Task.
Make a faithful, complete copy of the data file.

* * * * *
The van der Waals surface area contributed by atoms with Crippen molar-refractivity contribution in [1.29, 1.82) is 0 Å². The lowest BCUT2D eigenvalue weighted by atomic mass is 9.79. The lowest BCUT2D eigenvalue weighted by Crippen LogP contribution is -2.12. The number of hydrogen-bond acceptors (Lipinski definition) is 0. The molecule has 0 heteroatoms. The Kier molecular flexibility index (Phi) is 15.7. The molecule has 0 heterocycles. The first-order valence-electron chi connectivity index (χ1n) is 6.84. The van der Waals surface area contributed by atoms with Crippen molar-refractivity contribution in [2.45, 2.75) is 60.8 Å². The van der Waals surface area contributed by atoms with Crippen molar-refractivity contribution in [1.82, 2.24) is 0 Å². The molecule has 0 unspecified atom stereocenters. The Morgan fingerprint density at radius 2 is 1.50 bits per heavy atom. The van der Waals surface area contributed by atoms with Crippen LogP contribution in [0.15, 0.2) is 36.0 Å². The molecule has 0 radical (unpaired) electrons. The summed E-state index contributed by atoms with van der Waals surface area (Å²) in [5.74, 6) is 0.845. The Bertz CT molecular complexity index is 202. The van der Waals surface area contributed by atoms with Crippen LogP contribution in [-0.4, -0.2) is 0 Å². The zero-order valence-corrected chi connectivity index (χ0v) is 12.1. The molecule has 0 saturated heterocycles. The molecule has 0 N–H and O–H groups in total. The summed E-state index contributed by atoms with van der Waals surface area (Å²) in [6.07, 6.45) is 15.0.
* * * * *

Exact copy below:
The van der Waals surface area contributed by atoms with Crippen molar-refractivity contribution in [1.29, 1.82) is 0 Å². The lowest BCUT2D eigenvalue weighted by atomic mass is 9.79. The lowest BCUT2D eigenvalue weighted by Crippen LogP contribution is -2.12. The number of hydrogen-bond acceptors (Lipinski definition) is 0. The molecule has 0 heteroatoms. The Kier molecular flexibility index (Phi) is 15.7. The molecule has 0 heterocycles. The first-order valence-electron chi connectivity index (χ1n) is 6.84. The van der Waals surface area contributed by atoms with Crippen molar-refractivity contribution in [2.45, 2.75) is 60.8 Å². The van der Waals surface area contributed by atoms with Crippen molar-refractivity contribution in [1.82, 2.24) is 0 Å². The molecule has 0 unspecified atom stereocenters. The Morgan fingerprint density at radius 2 is 1.50 bits per heavy atom. The van der Waals surface area contributed by atoms with Crippen LogP contribution in [0.15, 0.2) is 36.0 Å². The molecule has 0 radical (unpaired) electrons. The summed E-state index contributed by atoms with van der Waals surface area (Å²) in [5.74, 6) is 0.845. The Bertz CT molecular complexity index is 202. The van der Waals surface area contributed by atoms with Crippen LogP contribution in [-0.4, -0.2) is 0 Å². The zero-order valence-corrected chi connectivity index (χ0v) is 12.1. The molecule has 0 saturated heterocycles. The molecule has 0 N–H and O–H groups in total. The summed E-state index contributed by atoms with van der Waals surface area (Å²) in [6.07, 6.45) is 15.0.